Snowmobile safety a concern for Iqaluit residents



IQALUIT — Some Iqaluit residents no longer feel safe walking the streets of Iqaluit because of the erratic driving habits of some snowmobile owners.

“There’s times I have been hit in the elbow by a mirror or by a skidoo passing me,” says Iqaluit resident Barry Cornthwaite, who says that walking home from work can be a dangerious experience.

Long-time Iqaluit resident Annie Nattaq feels that snowmobilers should drive slowly instead of speeding inside the boundaries of the town.

“There’s always pedestians and snowmobilers. I prefer that if they ride their skidoos, to drive at normal speed within Iqaluit,” Nattaq says.

Iqaluit Town Councillor Mathew Spence says he believes that these concerns are valid.

“Last year, in 1998, we started a plan to use that would identify skidoo trails for the downtown area.”

Spence says skidoo trails need to be clearly identified, and that the best thing to do is to encourage people to use snowmobile trails instead of Iqaluit’s roads.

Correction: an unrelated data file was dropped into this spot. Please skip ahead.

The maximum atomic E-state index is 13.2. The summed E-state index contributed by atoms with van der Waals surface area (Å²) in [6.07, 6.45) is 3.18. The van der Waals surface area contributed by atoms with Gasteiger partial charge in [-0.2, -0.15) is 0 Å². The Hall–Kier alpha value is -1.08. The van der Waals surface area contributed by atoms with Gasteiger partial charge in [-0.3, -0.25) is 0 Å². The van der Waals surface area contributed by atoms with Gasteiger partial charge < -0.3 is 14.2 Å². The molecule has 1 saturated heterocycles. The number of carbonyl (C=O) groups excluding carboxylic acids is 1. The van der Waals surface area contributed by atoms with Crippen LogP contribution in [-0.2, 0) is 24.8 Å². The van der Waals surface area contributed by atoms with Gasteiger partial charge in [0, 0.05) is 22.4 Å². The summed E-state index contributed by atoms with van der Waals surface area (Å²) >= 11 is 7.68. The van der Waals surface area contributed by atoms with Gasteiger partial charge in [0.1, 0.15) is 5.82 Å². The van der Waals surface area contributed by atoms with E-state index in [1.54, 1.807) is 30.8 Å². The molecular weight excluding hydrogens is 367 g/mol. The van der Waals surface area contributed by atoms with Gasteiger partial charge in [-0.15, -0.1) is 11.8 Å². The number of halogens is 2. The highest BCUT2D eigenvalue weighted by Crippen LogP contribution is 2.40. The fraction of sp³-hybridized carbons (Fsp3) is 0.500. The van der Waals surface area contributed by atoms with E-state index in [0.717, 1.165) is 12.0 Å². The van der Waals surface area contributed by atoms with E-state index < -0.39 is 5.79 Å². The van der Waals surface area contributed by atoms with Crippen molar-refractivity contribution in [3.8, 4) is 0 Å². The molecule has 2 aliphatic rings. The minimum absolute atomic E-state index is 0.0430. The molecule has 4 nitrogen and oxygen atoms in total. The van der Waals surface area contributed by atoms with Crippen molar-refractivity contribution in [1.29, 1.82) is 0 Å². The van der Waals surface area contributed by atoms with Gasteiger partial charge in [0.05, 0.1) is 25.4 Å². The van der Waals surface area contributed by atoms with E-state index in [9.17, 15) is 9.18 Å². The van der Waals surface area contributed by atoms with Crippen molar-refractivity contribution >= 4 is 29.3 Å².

Not only do Iqaluit residents feel that safety is a concern, but also who exactly are driving snowmobiles on Iqaluit streets.

Iqaluit resident Geosah Uniuqsaraq said young people are driving skidoos around town too dangerously. He wishes that they would be more careful, Uniusaraq says.

When it gets dark out at night anything can happen: “It worries me, I would like it if someone could stress to the young people that skidoo’s are not toys.”

Jonathan Ellsworth, a bylaw enforcement officer for the town of Iqaluit, said he has only stopped one snowmobiler for speeding.

“If we had more staff, we might be able to do more, but with both of us driving around we probably couldn’t catch them cause they can just go on a trail and we would lose them” Ellsworth says.

Another safety-related concern is whether or not snowmobile drivers have proper insurance.

“I would like it if they had insurance. It would help, especially if they had hit something, so that they could replace the value of the damage they might have caused,” Tikivik says.

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